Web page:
“It will work! It will work!” his angels cried.

It was quite a convention. The evil angels went eagerly to their assignments causing Christians everywhere to get busier and more rushed, going here and there.

I guess the question is has the devil been successful at his scheme? You be the judge!

Does ‘busy’ nean: B-eing U-nder S-atan’s Y-oke?

so-busyHere’s to hoping you & I find a way to be less B.U.S.Y. this week and more focused on life’s truly important things.

Tales From Times Past, pt. 1: The Importance of Three Simple Words

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So, earlier this week I fired up my old primary Facebook account again. But, unlike my previous breaks from social media, this restart will be short lived, serving only as a precursor to a complete shut down before the weekend is over. Since suspending that account on May 18th, I’ve thought long and hard about the posts that have accumulated under the name of Darling Sam since 2008, and while it would be ideal to just delete every.single.posting from the past seven years and wipe the slate clean, there were a few that sprang to mind that I didn’t want to lose forever. They were important, or sentimental, or something, but most of all they mattered to me. I’m sure there are many more that deserve preservation than I can recall. Alas, I’ve slept since 2008…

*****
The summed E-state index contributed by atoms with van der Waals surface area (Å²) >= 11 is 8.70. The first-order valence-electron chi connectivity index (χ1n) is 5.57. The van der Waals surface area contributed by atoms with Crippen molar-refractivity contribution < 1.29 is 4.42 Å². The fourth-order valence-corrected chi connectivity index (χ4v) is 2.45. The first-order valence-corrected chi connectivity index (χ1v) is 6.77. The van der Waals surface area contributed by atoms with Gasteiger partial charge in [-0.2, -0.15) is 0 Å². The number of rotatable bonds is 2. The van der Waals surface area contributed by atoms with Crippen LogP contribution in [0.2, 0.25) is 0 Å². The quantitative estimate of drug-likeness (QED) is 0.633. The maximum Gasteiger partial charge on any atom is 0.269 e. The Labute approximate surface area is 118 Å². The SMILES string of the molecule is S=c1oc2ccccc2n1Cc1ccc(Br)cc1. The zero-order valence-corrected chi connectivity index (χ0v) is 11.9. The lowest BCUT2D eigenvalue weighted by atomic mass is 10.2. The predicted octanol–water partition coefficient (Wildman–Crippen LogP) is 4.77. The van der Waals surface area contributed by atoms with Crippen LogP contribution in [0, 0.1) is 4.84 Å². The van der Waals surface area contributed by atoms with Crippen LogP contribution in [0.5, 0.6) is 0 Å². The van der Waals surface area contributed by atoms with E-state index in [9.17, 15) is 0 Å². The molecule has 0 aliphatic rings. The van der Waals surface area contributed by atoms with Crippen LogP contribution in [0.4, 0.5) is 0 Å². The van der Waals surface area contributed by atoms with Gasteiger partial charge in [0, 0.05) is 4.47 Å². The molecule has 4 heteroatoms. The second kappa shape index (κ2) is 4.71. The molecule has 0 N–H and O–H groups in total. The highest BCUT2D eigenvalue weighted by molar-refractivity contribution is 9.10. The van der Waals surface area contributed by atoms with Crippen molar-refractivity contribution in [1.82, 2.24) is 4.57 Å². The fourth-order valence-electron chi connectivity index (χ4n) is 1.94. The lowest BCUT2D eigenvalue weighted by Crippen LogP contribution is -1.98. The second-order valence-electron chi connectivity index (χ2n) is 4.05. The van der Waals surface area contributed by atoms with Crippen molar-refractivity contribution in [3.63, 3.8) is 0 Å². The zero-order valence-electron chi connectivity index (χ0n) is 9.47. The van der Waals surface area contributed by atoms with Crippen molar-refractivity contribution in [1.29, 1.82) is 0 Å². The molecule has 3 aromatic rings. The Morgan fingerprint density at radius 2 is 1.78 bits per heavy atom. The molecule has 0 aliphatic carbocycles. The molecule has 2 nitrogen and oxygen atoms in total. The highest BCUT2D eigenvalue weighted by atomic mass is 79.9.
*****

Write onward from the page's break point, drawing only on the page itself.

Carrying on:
With that in mind, I’ll be transferring the selected Facebook Recovery Posts here under the title “Tales From Times Past.” Mostly, I’ll simply post them in their original form with a little background info, but occasionally they’ll get a light polish for the form. Here are my first fruits…

From March 18, 2015: The Car Wreck

My oldest learned a difficult lesson today about staying up late when one has to be up at 5:30 a.m. Trying

My big girl had a rough morning

My big girl had a rough morning